A DRD4/BDNF gene-gene interaction associated with maximum BMI in women with bulimia nervosa
ABSTRACT The goals of the current study were threefold: 1) to examine whether the hypofunctional 7R allele of the DRD4 gene contributes to maximal lifetime body mass in women with BN; 2) to determine whether the BDNF gene contributes to maximal BMI on its own, and 3) to explore possible BDNF/DRD4 gene-gene interactions in mediating maximum lifetime BMIs in BN.
We tested two General Linear Models predicting maximum lifetime BMI with the exon 3 VNTR polymorphism of the dopamine-4 receptor gene (DRD4) and either the Val66Met or the -270C/T polymorphism of BDNF respectively in 163 female probands with BN, purging subtype.
In these bulimic subjects, the hypofunctional 7R allele of DRD4 predicted maximal BMI (p < .01). There was also a significant interaction between the DRD4 gene and the BDNF gene in predicting maximal BMI. The Val66Met rather than the 270C/T polymorphism of BDNF interacting with DRD4 predicted maximum BMI in this BN sample (p < .01). Probands carrying both the hypofunctional 7R allele of DRD4 and the Met66 allele of BDNF had significantly higher maximal BMI than did probands in the other gene-gene interaction groups.
These results provide further evidence that the hypofunctional 7R allele of DRD4 contributes to weight gain in women with BN and that the BDNF gene interacts with DRD4 to influence weight regulation in these subjects.
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ABSTRACT: Eating disorders, like anorexia nervosa (AN), bulimia nervosa (BN) and binge eating disorders (BED), are described as abnormal eating habits that usually involve insufficient or excessive food intake. Animal models have been developed that provide insight into certain aspects of eating disorders. Several drugs have been found efficacious in these animal models and some of them have eventually proven useful in the treatment of eating disorders. This review will cover the role of monoaminergic neurotransmitters in eating disorders and their pharmacological manipulations in animal models and humans. Dopamine, serotonin (5-HT) and noradrenaline in hypothalamic and striatal regions regulate food intake by affecting hunger and satiety and by affecting rewarding and motivational aspects of feeding. Reduced dopaminergic, 5-HTergic and noradrenergic neurotransmission and compensatory changes, at least in dopamine 2-type and 5-HT2C/2A receptors, have been related to pathophysiology of AN in humans and animal models. Also, in disorders and animal models of BN and BED monoaminergic neurotransmission is downregulated, but receptor level changes are different from those seen in AN. A hypofunctional dopamine system or overactive α2-adrenoceptors may contribute to an attenuated response to (palatable) food and result in hedonic binge eating. Evidence for the efficacy of monoaminergic treatments for AN is limited, while more support exists for the treatment of BN or BED with monoaminergic drugs.British Journal of Pharmacology 05/2014; 171(20). DOI:10.1111/bph.12789 · 4.99 Impact Factor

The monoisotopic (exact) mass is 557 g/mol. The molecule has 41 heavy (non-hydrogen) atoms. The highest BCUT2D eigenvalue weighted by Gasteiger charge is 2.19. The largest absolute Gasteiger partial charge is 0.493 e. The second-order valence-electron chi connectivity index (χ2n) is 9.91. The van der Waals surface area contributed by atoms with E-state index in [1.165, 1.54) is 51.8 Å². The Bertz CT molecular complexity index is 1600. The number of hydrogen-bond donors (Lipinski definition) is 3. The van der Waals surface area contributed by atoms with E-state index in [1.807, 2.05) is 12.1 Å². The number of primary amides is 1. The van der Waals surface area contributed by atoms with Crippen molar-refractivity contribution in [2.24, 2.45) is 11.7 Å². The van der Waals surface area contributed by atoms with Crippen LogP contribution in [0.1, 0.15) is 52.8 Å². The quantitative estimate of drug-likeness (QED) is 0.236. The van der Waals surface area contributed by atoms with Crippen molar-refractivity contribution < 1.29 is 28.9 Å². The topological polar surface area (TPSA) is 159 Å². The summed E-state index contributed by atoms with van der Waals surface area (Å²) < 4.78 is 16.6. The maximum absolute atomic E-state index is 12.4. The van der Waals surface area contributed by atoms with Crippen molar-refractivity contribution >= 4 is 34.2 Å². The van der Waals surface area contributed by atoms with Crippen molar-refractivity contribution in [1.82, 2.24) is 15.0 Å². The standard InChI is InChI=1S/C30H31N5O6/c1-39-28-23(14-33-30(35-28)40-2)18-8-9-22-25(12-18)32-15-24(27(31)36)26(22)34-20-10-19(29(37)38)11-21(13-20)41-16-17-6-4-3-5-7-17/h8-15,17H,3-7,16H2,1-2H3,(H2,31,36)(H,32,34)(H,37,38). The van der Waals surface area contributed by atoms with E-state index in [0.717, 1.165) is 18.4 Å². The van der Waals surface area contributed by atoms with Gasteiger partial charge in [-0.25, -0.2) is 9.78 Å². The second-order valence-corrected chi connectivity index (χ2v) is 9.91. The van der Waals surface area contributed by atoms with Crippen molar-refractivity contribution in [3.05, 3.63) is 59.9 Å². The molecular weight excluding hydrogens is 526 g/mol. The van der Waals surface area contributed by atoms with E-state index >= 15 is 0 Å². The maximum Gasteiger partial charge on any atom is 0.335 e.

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ABSTRACT: Human beings are an extraordinarily altruistic species often willing to help strangers at a considerable cost (sometimes life itself) to themselves. But as Darwin noted "… he who was ready to sacrifice his life, as many a savage has been, rather than betray his comrades, would often leave no offspring to inherit his noble nature." Hence, this is the paradox of altruism. Twin studies have shown that altruism and other prosocial behavior show considerable heritability and more recently a number of candidate genes have been identified with this phenotype. Among these first provisional findings are genes encoding elements of dopaminergic transmission. In this article we will review the evidence for the involvement of one of these, the dopamine D4 receptor (DRD4) gene, in shaping human prosocial behavior and consider the methodologies employed in measuring this trait, specific molecular genetic findings and finally, evidence from several Gene × Environment (G × E) studies that imply differential susceptibility of this gene to environmental influences.Frontiers in Human Neuroscience 01/2013; 7:195. DOI:10.3389/fnhum.2013.00195 · 2.90 Impact Factor
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ABSTRACT: Data suggest that low levels of dopamine D2 receptors and attenuated responsivity of dopamine-target regions to food intake is associated with increased eating and elevated weight. There is also growing (although mixed) evidence that genotypes that appear to lead to reduced dopamine signaling (e.g., DRD2, DRD4, and DAT) and certain appetite-related hormones and peptides (e.g., ghrelin, orexin A, leptin) moderate the relation between dopamine signaling, overeating, and obesity. This chapter reviews findings from studies that have investigated the relation between dopamine functioning and food intake and how certain genotypes and appetite-related hormones and peptides affect this relation.01/2011; 6:81-93. DOI:10.1007/7854_2010_89